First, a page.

The GOP is screwed

They can’t escape Trumpism, but they can’t win with it, either.

Donald Trump is likely to lose in a couple of weeks. Once he’s out of office, the Republican Party will need to figure out what to do next, and its options are grim.

At the national level, Trumpism has never been popular. Trump’s approval ratings have stuck to the low 40s for most of his term, and when you control for partisanship (a lot of Americans will say they approve of the president of the same party, even if they have no idea what he’s actually up to), the actual level of support for what Trump represents is a good deal lower. Trump won in 2016 by a tiny margin, lost the popular vote, and benefited from running against an historically unpopular candidate. While he has his fans, the majority of Americans loathe him and the ideology and policies he stands for.

What this means is that a Republican Party overtaken by Trumpism is going to have an awfully hard time winning the presidency going forward and, with the trend towards increasing urbanization, a hard time winning Senate seats in all but the reddest of states. A Trumpist GOP will become effectively irrelevant at the national level.

Which would signal, of course, that the way forward for the party is to abandon Trumpism and position itself as more of a centrist, pro-market alternative to the Democrats. That kind of Republicanism is much more popular with the electorate, and if the Democrats fail to hold off the rising left wing of their party, it’s a Republicanism that stands a pretty good chance of winning a lot of elections.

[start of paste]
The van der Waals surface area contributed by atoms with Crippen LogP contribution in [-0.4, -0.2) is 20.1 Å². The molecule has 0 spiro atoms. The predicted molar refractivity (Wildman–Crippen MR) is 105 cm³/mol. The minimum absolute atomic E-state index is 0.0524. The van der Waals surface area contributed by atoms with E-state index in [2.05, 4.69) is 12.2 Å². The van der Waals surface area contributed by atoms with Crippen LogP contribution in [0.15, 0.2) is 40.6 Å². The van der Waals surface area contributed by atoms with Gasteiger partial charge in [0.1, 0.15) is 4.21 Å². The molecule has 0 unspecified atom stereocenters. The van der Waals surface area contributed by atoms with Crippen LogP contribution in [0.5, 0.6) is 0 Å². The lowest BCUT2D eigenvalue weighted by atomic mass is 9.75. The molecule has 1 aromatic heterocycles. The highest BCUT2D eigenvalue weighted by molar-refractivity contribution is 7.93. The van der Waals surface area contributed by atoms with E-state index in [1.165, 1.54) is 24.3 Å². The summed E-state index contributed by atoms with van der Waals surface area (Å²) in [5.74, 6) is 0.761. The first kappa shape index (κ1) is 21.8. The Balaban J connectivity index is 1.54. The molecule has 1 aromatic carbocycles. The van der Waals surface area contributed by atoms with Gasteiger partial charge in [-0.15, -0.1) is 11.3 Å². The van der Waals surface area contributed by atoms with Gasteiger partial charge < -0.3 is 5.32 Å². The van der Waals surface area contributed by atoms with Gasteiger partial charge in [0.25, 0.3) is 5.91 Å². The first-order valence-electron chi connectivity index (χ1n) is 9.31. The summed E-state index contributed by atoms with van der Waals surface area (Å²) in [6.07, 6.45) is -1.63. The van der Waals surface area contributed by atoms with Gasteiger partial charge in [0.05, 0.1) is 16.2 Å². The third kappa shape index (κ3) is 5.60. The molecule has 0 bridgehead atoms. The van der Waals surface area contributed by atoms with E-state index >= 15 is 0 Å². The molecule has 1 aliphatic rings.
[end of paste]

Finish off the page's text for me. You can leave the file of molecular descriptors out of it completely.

The trouble is, Trump’s not going anywhere, and neither is Trumpism. Once he’s out of office, Trump won’t disappear into quiet retirement. Instead, he’ll rant and rage on social media (though Twitter might at some point terminate his account), he’ll make frequent appearances in conservative media, and he might even run for the nomination again. (Let’s set aside the possibility that he ends up in prison for tax and insurance fraud.) So Trumpism, perhaps metastasized into an evolved QAnon-ism, will remain a force in the GOP — especially at the local level and in primaries.

That will make it rather inescapable for GOP elites who just want to put the last four years behind them. They’ll have continue to pay lip service to Trump if they want to win state elections or House seats. But doing so will drive the American electorate even further way at the national level. And the core demographic of Trumpism is shrinking. It’s difficult to build a winning coalition if the only people who want to be part of it are non-college educated, working class, rural white men.

Trump has likely destroyed the Republican Party and, as long as Trumpism remains, there’s probably no way for the GOP to fix itself.

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